No matter how stressed poor Brian is, none of it affects him personally. He has heaps of money in his personal coffers with his outrageous pay! His kids schooling or college doesn't put a dent in his earnings. He's not worried at the 1st of the month that the mortgage repayment is going to put him over his over-draft limit. He's not delaying taking his child to the doctor because he can't afford the €50! That's real stress.
He was also very 'holier than thou' (is it me or does he have a tendency to be very preachy?) in his attitude to people who shop over the border seeking better value. "This is what they get", he said. Well the government itself has shopped abroad and continues to do so - in outsourcing cervical smear screening to the USA as the cheapest bidder. So whats good enough for them is too good for us? Outsourcing those tests cost jobs and earnings to this economy, not to mention loss of expertise - a whole industry really but they're not smacking themselves on the knuckles for their own temerity is this little endevour. A case of do what I say, not what I do.
The budget, has, as I feared it would, been and unbalanced one. It has focussed more on taking money rather than saving on inefficiencies. It cannot be right that there are around 47,000 admin and management staff in the HSE to just 62,000 frontline staff! Everyone, from the President down, needs to take a pay cut. But costs need to go down too. The Minister talks about us taking a drop in our living standards, but most prices are not actually going down despite some fancy statistics. The Doctor still costs the same. The dentist still costs the same. The mortgage might be going down a little but your income is down by more.
I've said it before and I'll say it again: there should be a General Election. Right, they've brought in the budget now and that's it for the year. So they should do the decent thing and go and seek a mandate for this new era and the type of policies that are required to deal with it. I still believe that they ran the last election on false promises but that's neither here nor there anymore.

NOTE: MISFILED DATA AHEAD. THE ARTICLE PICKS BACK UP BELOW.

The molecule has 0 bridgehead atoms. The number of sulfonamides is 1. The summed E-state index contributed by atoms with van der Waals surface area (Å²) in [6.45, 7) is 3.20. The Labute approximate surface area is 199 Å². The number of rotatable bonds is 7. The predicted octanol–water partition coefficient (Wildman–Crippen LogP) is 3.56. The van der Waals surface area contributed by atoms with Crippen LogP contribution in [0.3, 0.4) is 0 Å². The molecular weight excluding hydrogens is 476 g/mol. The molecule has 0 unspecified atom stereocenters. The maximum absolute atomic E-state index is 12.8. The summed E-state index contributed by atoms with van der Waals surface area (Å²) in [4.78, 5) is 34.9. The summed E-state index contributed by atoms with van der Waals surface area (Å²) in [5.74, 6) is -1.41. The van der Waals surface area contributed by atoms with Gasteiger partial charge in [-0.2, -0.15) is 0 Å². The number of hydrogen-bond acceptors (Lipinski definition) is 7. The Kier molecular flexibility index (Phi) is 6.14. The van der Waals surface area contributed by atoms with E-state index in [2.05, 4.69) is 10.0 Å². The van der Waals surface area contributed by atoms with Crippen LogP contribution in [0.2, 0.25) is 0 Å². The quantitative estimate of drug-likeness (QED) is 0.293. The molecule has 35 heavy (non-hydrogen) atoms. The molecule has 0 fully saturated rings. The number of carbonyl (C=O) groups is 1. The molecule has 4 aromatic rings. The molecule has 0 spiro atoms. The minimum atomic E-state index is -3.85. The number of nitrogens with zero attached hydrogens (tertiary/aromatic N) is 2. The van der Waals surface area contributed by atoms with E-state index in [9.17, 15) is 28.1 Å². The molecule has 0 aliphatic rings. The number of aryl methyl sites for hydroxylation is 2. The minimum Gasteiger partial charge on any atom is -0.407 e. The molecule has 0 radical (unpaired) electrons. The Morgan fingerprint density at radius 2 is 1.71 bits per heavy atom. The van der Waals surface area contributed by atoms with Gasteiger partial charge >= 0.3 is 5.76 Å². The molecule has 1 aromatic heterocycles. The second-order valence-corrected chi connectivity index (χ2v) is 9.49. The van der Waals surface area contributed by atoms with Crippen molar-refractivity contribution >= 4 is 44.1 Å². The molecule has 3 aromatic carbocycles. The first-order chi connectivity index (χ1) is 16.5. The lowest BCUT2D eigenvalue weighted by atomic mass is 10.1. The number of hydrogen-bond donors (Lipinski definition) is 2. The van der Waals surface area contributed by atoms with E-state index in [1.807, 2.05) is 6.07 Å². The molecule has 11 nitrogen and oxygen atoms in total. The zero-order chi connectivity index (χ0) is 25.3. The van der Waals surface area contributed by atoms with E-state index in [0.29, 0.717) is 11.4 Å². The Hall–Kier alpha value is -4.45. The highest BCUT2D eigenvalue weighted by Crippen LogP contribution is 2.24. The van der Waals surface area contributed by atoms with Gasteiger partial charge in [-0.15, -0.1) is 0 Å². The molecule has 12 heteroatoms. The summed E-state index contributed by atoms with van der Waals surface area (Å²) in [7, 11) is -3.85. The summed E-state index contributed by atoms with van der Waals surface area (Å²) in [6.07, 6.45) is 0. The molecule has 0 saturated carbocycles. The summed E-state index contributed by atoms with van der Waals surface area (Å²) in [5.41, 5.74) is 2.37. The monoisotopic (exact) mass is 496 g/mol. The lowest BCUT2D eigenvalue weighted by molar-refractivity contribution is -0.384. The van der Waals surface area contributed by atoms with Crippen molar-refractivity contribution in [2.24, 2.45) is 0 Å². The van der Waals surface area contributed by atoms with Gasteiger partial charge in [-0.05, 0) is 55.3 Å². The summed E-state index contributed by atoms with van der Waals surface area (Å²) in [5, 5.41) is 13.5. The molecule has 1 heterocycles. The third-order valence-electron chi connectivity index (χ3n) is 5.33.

Too much has changed and too much is being lost. People have the right to have these policies debated wholly and in the open and they have the right to make their choices based on all this new information.
Go to the Country Fianna Fáil. If you have the courage of your convictions.

Thursday, April 2, 2009

Fianna Fáil Candidates Desperate

I don't know how anyone has the nerve to knock on doors in Waterford as a Fianna Fáil candidate in the upcoming elections.

After the disgraceful demise of our flagship industry Waterford Crystal (while rescuing the private banking industry); After the St. Patricks Hospital debacle (Anna Manahan had it right when she told people to 'have a bucket of water' ready for them!); After our A&E Unit remains the most miserly in the Country; After trying to take medical cards from Old Age Pensioners; After robbing schools of teachers and investment; After ignoring our University application for 3 years and 2 months (so far); After pulling the Gateway Innovation Fund - the only meaningful piece of the National Spatial Strategy; After surfing the decentralisation wave for years only to drop it when even the dogs on the street knew it had been conceived on the back of a brown envelope.